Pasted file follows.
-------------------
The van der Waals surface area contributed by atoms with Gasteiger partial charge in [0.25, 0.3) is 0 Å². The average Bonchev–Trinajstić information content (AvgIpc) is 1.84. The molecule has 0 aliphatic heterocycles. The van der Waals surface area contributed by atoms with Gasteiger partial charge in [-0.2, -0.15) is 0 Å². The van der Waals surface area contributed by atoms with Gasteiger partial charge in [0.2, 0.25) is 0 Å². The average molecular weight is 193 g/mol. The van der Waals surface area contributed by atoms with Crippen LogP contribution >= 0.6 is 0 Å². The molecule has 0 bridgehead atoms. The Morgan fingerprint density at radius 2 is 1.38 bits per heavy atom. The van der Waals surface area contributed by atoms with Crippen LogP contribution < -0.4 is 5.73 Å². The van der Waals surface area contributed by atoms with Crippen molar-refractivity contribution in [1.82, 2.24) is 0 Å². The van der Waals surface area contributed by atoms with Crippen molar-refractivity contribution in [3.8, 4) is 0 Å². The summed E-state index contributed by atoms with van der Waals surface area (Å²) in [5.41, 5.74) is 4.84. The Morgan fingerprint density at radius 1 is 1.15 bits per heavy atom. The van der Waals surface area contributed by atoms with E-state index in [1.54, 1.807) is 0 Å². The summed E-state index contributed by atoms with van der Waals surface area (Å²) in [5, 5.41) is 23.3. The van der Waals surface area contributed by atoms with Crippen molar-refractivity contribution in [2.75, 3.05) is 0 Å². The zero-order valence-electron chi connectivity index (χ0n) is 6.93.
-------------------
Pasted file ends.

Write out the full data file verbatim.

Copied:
The van der Waals surface area contributed by atoms with Gasteiger partial charge in [0.25, 0.3) is 0 Å². The average Bonchev–Trinajstić information content (AvgIpc) is 1.84. The molecule has 0 aliphatic heterocycles. The van der Waals surface area contributed by atoms with Gasteiger partial charge in [-0.2, -0.15) is 0 Å². The van der Waals surface area contributed by atoms with Gasteiger partial charge in [0.2, 0.25) is 0 Å². The average molecular weight is 193 g/mol. The van der Waals surface area contributed by atoms with Crippen LogP contribution >= 0.6 is 0 Å². The molecule has 0 bridgehead atoms. The Morgan fingerprint density at radius 2 is 1.38 bits per heavy atom. The van der Waals surface area contributed by atoms with Crippen LogP contribution < -0.4 is 5.73 Å². The van der Waals surface area contributed by atoms with Crippen molar-refractivity contribution in [1.82, 2.24) is 0 Å². The van der Waals surface area contributed by atoms with Crippen molar-refractivity contribution in [3.8, 4) is 0 Å². The summed E-state index contributed by atoms with van der Waals surface area (Å²) in [5.41, 5.74) is 4.84. The Morgan fingerprint density at radius 1 is 1.15 bits per heavy atom. The van der Waals surface area contributed by atoms with E-state index in [1.54, 1.807) is 0 Å². The summed E-state index contributed by atoms with van der Waals surface area (Å²) in [5, 5.41) is 23.3. The van der Waals surface area contributed by atoms with Crippen molar-refractivity contribution in [2.75, 3.05) is 0 Å². The zero-order valence-electron chi connectivity index (χ0n) is 6.93.